GST Coun­cil ............................................................

Libertatem Magazine - - Content - By Vaib­hav Sharma

The Goods and Ser­vice Tax (GST) is the lat­est in­tro­duc­tion to the In­dian tax­a­tion regime. The GST sys­tem will re­place the ex­ist­ing in­di­rect taxes and thereby in­crease the cov­er­age base for the bet­ter col­lec­tion of taxes. Pat­tern of lead­ing tax­a­tion laws of the Euro­pean na­tions with re­spect to the novel meth­ods of tax col­lec­tion will re­move the dif­fi­cul­ties of tax eva­sions and leak­ages at var­i­ous lev­els and in­ter­state dis­par­i­ties in the rates of tax­a­tion. The Par­lia­ment passed the 122nd Con­sti­tu­tional Amend­ment, 2011 ear­lier this year to grant sanc­tity to the law. Among the salient pro­vi­sions of the said Amend­ment, The GST Coun­cil is the most sig­nif­i­cant one.


The GST Coun­cil is the key de­ci­sion-mak­ing body un­der the GST Tax regime. The Union Cabi­net un­der the chair­man­ship of the Prime Min­is­ter ap­proved the set­ting up of the GST Coun­cil on 12th Septem­ber, 2016. The Cabi­net also gave as­sent to cre­ate the GST Coun­cil Sec­re­tariat to be head­quar­tered in New Delhi. The said

GST Coun­cil is de­scribed un­der Ar­ti­cle 279A of the Con­sti­tu­tion of In­dia. The GST Coun­cil will com­prise of the Union Fi­nance Min­is­ter as the Chair­man of the Coun­cil.

The Union Min­is­ter of State for the Rev­enue will also be its mem­ber along with the Min­is­ter-in-charge of tax­a­tion nom­i­nated by each state gov­ern­ment. The most im­por­tant as­pect of the GST Coun­cil is that the im­por­tant de­ci­sions of the Coun­cil will be taken by the three-fourth ma­jor­ity of the Coun­cil. It is per­ti­nent to note that un­der the said pro­vi­sion, the Cen­tre will have one-third of the votes and the rest two-third will be be­tween the var­i­ous states. The pro­vi­sion is seen as a vi­tal safe­guard to pre­vent the Cen­tre from im­pos­ing its de­ci­sions on the State Gov­ern­ments.


Ar­ti­cle 279A(4) of the Con­sti­tu­tion pro­vides that the GST Coun­cil will be en­trusted will the re­spon­si­bil­ity of mak­ing rec­om­men­da­tions as re­gards the var­i­ous taxes, sur­charges and cesses which will be sub­sumed by the GST Tax. It will also de­cide the items which will be ex­empted from tax and the thresh­old limit of the turnover for the ap­pli­ca­tion of GST Tax. It will make the model rules and reg­u­la­tions for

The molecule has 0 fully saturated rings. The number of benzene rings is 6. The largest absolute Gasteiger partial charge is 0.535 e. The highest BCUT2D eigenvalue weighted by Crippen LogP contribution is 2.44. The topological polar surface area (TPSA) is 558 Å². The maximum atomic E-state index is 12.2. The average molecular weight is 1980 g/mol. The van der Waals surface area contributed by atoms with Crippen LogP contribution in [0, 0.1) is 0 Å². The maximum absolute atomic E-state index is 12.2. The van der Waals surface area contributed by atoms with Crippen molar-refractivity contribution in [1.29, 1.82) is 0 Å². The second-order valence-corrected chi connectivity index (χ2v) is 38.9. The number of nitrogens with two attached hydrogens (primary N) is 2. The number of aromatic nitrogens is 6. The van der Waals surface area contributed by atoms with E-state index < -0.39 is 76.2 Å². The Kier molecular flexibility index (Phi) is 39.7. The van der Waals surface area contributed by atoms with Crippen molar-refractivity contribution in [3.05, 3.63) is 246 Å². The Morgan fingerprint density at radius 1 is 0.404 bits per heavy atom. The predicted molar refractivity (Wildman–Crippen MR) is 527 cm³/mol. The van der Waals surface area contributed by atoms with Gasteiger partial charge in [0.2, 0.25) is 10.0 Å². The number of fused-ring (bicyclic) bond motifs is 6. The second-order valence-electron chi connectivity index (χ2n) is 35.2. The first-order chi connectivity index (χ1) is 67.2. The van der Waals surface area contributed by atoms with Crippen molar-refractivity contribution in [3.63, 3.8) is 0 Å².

the said Coun­cil’s work­ing. The Sec­re­tariat will act as the ex­ec­u­tive sup­port for the Coun­cil and will take care of the as­pect of doc­u­ment­ing the law. The Rev­enue Sec­re­tary of the Gov­ern­ment of In­dia will be the ex-of­fi­cio Sec­re­tary of the GST Coun­cil. The Chair­man of the Cen­tral Board of Ex­cise and Cus­toms (CBEC) will also be the mem­ber of the GST Coun­cil, though he will not be hav­ing vot­ing rights.

The GST Coun­cil will func­tion as the dis­pute res­o­lu­tion body for the tax­a­tion regime. The var­i­ous con­tentious is­sues like the ex­emp­tion of items, rate of tax­a­tion, etc. have to be de­lib­er­ated upon in the GST Coun­cil for work­ing out the am­i­ca­ble so­lu­tions for the same. The Coun­cil will be like the leg­is­la­ture for the GST sys­tem in which the rec­om­men­da­tions will be voted upon by the mem­bers. Since ev­ery state would have its nom­i­nated rep­re­sen­ta­tive in the Coun­cil, the con­cerns of all the states will be taken into con­sid­er­a­tion by the Coun­cil. The Coun­cil will also be try­ing to evolve out a con­sen­sus on the var­i­ous is­sues be­fore go­ing for the bal­lot. The most piv­otal fea­ture of the GST Coun­cil is that it grants equal vote to ev­ery state of In­dia. The equal vote fea­ture would mean that whether it is the in­dus­trial states like Ma­ha­rash­tra and Kar­nataka, or the hilly states like Sikkim or Hi­machal Pradesh, the weigh­tage of the vote will be the same. The pro­vi­sion has been crit­i­cised by Tamil Nadu state gov­ern­ment as be­ing wrong since the in­ter­ests of big­ger states which col­lect greater taxes have not been paid heed to. But the pro­vi­sion seems to be in­cor­po­rated in the demo­cratic spirit to counter the dom­i­nance of the larger states. The spe­cial ex­emp­tion pro­vi­sion has also been made out in favour of the hilly states like Hi­machal Pradesh or the North-east­ern States for which the dif­fer­ent lim­its of tax­a­tion could be set. It is to safe­guard their in­ter­ests as they don’t con­trib­ute a larger quan­tum of tax for hav­ing a smaller tax base.